Articles On Schizophrenia Overview
Schizophrenia changes how you think, feel, and act. It might affect you differently from someone else. The symptoms can come and go, too. No one has all of them all of the time.
They usually start between ages 16 and 30. Men often get them earlier than women. Oftentimes there is a gradual change in the person before obvious symptoms start. This is sometimes called the prodrome phase.
When the disease is in full swing and symptoms are severe, the person with schizophrenia can't tell when certain ideas and perceptions they have are real or not. This happens less often as they get older.
People with the condition usually aren't aware that they have it until a doctor or counselor tells them. They won't even realize that something is seriously wrong. If they do happen to notice symptoms, like not being able to think straight, they might chalk it up to things like stress or being tired.
If you're concerned that you or someone you know is showing signs of schizophrenia, talk to a doctor or counselor.
Positive Symptoms of Schizophrenia: Things That Might Start Happening
Positive symptoms are highly exaggerated ideas, perceptions, or actions that show the person can’t tell what’s real from what isn’t. Here the word "positive" means the presence (rather than absence) of symptoms. They can include:
Persecutory delusions. The feeling someone is after you or that you’re being stalked, hunted, framed, or tricked.Referential delusions. When a person believes that public forms of communication, like song lyrics or a gesture from a TV host, are a special message just for them.Somatic delusions. These center on the body. The person thinks they have a terrible illness or bizarre health problem like worms under the skin or damage from cosmic rays.Erotomanic delusions. A person might be convinced a celebrity is in love with them or that their partner is cheating. Or they might think people they’re not attracted to are pursuing them.Religious delusions. Someone might think they have a special relationship with a deity or that they’re possessed by a demon.Grandiose delusions. They consider themselves a major figure on the world stage, like an entertainer or a politician.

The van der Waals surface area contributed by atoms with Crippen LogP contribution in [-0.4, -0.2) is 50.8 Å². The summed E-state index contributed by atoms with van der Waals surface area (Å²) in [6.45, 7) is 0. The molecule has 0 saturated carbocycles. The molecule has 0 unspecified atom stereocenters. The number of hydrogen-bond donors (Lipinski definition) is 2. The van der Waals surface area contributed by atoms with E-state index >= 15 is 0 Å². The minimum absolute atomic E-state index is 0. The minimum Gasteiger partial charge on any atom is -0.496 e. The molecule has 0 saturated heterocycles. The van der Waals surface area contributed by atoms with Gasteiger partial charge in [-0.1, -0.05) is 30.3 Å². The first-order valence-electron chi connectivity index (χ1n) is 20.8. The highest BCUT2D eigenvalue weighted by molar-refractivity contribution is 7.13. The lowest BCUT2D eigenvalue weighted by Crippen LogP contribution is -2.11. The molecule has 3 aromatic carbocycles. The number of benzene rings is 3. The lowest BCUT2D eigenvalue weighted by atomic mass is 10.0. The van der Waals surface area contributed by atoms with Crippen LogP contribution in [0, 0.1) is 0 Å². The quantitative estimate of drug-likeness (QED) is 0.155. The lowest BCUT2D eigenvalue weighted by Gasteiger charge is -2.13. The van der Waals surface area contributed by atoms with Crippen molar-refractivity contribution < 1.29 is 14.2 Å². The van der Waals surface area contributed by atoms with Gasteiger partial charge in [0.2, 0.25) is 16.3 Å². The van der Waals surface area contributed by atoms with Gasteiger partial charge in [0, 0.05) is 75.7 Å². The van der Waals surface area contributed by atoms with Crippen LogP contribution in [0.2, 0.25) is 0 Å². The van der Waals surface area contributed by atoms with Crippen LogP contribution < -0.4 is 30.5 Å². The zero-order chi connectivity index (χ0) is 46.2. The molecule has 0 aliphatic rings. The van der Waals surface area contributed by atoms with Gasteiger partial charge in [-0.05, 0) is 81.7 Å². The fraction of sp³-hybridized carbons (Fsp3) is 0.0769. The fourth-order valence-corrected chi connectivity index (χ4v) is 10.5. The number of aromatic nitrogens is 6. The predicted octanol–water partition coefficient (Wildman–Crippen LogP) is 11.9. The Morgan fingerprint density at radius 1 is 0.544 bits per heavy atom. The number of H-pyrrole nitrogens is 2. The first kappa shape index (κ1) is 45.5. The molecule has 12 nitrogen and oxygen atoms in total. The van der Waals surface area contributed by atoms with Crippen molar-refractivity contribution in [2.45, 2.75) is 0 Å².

Negative Symptoms of Schizophrenia: Things That Might Stop Happening
Negative symptoms refer to an absence or lack of normal mental function involving thinking, behavior, and perception. You might notice:
- Lack of pleasure. The person may not seem to enjoy anything anymore. A doctor will call this anhedonia.
- Trouble with speech. They might not talk much or show any feelings. Doctors call this alogia.
- Flattening: The person with schizophrenia might seem like they have a terrible case of the blahs. When they talk, their voice can sound flat, like they have no emotions. They may not smile normally or show usual facial emotions in response to conversations or things happening around them. A doctor might call this affective flattening.
- Withdrawal. This might include no longer making plans with friends or becoming a hermit. Talking to the person can feel like pulling teeth: If you want an answer, you have to really work to pry it out of them. Doctors call this apathy.
- Struggling with the basics of daily life. They may stop bathing or taking care of themselves.
- No follow-through. People with schizophrenia have trouble staying on schedule or finishing what they start. Sometimes they can't get started at all. A doctor might call this avolition.
Depression has some of the same symptoms, too. They can be hard to spot, especially in teens, because even healthy teens can have big emotional swings between highs and lows.
Cognitive Symptoms & Thinking Problems
These symptoms reflect how well the person’s brain learns, stores, and uses information.
Someone with schizophrenia might have a hard time with their working memory. For example, they may not be able to keep track of different kinds of facts at the same time, like a phone number plus instructions.
Along with having trouble paying attention, it can be hard for them to organize their thoughts and make decisions.
Read more on: schizophrenia